Okay, I have to admit, on paper… Buckethead is likely a polite no thank you for most folks.
1. He plays alone with a backing track, not a live band.
2. An old robot movie plays during the show.
3. He wears a plastic mask.
4. He wears a KFC bucket on his head.
5. The whole show is instrumental, aside from the part where he uses a rubber mask with his hand inside of it to “talk” to the audience.
6. There is a nunchuck break.
7. He gives out and sometimes exchanges toys with the audience.
8. There is also a robot dancing break.
As stated before I have known 2 people who have seen Buckethead and have raved about it. When I saw he was coming to town, touring for the first time in several years, I bought a ticket.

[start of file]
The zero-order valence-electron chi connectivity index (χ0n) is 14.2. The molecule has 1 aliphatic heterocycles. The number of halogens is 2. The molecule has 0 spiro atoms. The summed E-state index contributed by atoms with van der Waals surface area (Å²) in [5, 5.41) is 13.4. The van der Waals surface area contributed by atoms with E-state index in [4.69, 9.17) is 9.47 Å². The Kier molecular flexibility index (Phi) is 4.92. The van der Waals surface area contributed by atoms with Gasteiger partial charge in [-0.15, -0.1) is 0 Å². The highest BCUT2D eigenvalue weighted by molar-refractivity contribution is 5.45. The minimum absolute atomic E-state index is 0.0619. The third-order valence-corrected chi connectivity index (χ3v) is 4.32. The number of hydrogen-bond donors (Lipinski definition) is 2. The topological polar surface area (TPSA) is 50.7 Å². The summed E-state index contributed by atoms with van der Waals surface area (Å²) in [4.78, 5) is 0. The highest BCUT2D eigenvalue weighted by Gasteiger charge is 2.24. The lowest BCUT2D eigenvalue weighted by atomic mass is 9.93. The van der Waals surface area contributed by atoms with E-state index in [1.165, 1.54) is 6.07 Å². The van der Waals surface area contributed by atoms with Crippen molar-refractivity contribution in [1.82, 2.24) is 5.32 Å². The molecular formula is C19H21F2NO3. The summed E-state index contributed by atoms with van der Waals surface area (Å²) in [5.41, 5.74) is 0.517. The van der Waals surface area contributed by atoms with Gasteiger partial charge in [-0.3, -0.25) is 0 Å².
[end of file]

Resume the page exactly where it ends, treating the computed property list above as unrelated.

In the weeks beforehand I made my decision to go right down front for this show. If I am gonna see Buckethead it had to be from right up close.
The day came and I made a trip to Mad City Music Exchange and they closed at 6. I made the short drive to the downtown area and parked behind The Majestic. I walked past it at approximately 6:15.
There were already 2 people waiting! I’m guessing they hadn’t shown up moments before, so they were waiting over 2 hours before the doors even opened at 8. I needed food though, so I went to The Tipsy Cow and had some food and did some people watching.
At 6:45 when I got back on the street, there was a bit of a line. So, grudgingly, I grabbed an Isthmus and wandered over and sat down. An hour and 15 minutes before doors open is a record for me. Generally I arrive like 15 minutes before a show. So this was a first. The first of many firsts.